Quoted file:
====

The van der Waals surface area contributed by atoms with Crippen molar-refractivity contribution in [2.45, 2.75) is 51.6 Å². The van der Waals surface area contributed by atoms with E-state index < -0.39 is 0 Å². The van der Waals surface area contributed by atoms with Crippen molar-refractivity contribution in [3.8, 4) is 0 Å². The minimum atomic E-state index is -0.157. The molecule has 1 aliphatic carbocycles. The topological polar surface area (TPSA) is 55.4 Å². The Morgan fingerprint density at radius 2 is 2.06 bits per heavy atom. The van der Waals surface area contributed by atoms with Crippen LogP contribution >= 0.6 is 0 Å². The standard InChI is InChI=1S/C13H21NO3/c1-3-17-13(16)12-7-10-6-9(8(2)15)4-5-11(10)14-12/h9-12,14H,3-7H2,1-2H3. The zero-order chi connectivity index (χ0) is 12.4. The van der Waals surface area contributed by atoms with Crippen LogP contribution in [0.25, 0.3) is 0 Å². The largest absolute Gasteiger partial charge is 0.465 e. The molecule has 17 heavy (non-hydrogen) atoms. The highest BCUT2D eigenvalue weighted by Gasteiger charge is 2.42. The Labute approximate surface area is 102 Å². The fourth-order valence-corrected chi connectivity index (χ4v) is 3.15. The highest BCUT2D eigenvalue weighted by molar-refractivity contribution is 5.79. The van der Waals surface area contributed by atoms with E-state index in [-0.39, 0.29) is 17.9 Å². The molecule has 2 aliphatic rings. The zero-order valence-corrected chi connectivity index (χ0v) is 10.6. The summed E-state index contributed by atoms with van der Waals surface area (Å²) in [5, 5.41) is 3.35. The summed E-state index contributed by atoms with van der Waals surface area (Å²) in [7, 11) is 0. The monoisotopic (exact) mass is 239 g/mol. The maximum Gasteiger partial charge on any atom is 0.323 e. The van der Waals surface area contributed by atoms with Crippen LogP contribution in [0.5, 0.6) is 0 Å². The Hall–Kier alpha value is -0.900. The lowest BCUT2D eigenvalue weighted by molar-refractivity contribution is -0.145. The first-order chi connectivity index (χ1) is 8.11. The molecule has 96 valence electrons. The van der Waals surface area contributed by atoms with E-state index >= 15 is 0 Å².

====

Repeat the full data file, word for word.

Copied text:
The van der Waals surface area contributed by atoms with Crippen molar-refractivity contribution in [2.45, 2.75) is 51.6 Å². The van der Waals surface area contributed by atoms with E-state index < -0.39 is 0 Å². The van der Waals surface area contributed by atoms with Crippen molar-refractivity contribution in [3.8, 4) is 0 Å². The minimum atomic E-state index is -0.157. The molecule has 1 aliphatic carbocycles. The topological polar surface area (TPSA) is 55.4 Å². The Morgan fingerprint density at radius 2 is 2.06 bits per heavy atom. The van der Waals surface area contributed by atoms with Crippen LogP contribution >= 0.6 is 0 Å². The standard InChI is InChI=1S/C13H21NO3/c1-3-17-13(16)12-7-10-6-9(8(2)15)4-5-11(10)14-12/h9-12,14H,3-7H2,1-2H3. The zero-order chi connectivity index (χ0) is 12.4. The van der Waals surface area contributed by atoms with Crippen LogP contribution in [0.25, 0.3) is 0 Å². The largest absolute Gasteiger partial charge is 0.465 e. The molecule has 17 heavy (non-hydrogen) atoms. The highest BCUT2D eigenvalue weighted by Gasteiger charge is 2.42. The Labute approximate surface area is 102 Å². The fourth-order valence-corrected chi connectivity index (χ4v) is 3.15. The highest BCUT2D eigenvalue weighted by molar-refractivity contribution is 5.79. The van der Waals surface area contributed by atoms with E-state index in [-0.39, 0.29) is 17.9 Å². The molecule has 2 aliphatic rings. The zero-order valence-corrected chi connectivity index (χ0v) is 10.6. The summed E-state index contributed by atoms with van der Waals surface area (Å²) in [5, 5.41) is 3.35. The summed E-state index contributed by atoms with van der Waals surface area (Å²) in [7, 11) is 0. The monoisotopic (exact) mass is 239 g/mol. The maximum Gasteiger partial charge on any atom is 0.323 e. The van der Waals surface area contributed by atoms with Crippen LogP contribution in [0.5, 0.6) is 0 Å². The Hall–Kier alpha value is -0.900. The lowest BCUT2D eigenvalue weighted by molar-refractivity contribution is -0.145. The first-order chi connectivity index (χ1) is 8.11. The molecule has 96 valence electrons. The van der Waals surface area contributed by atoms with E-state index >= 15 is 0 Å².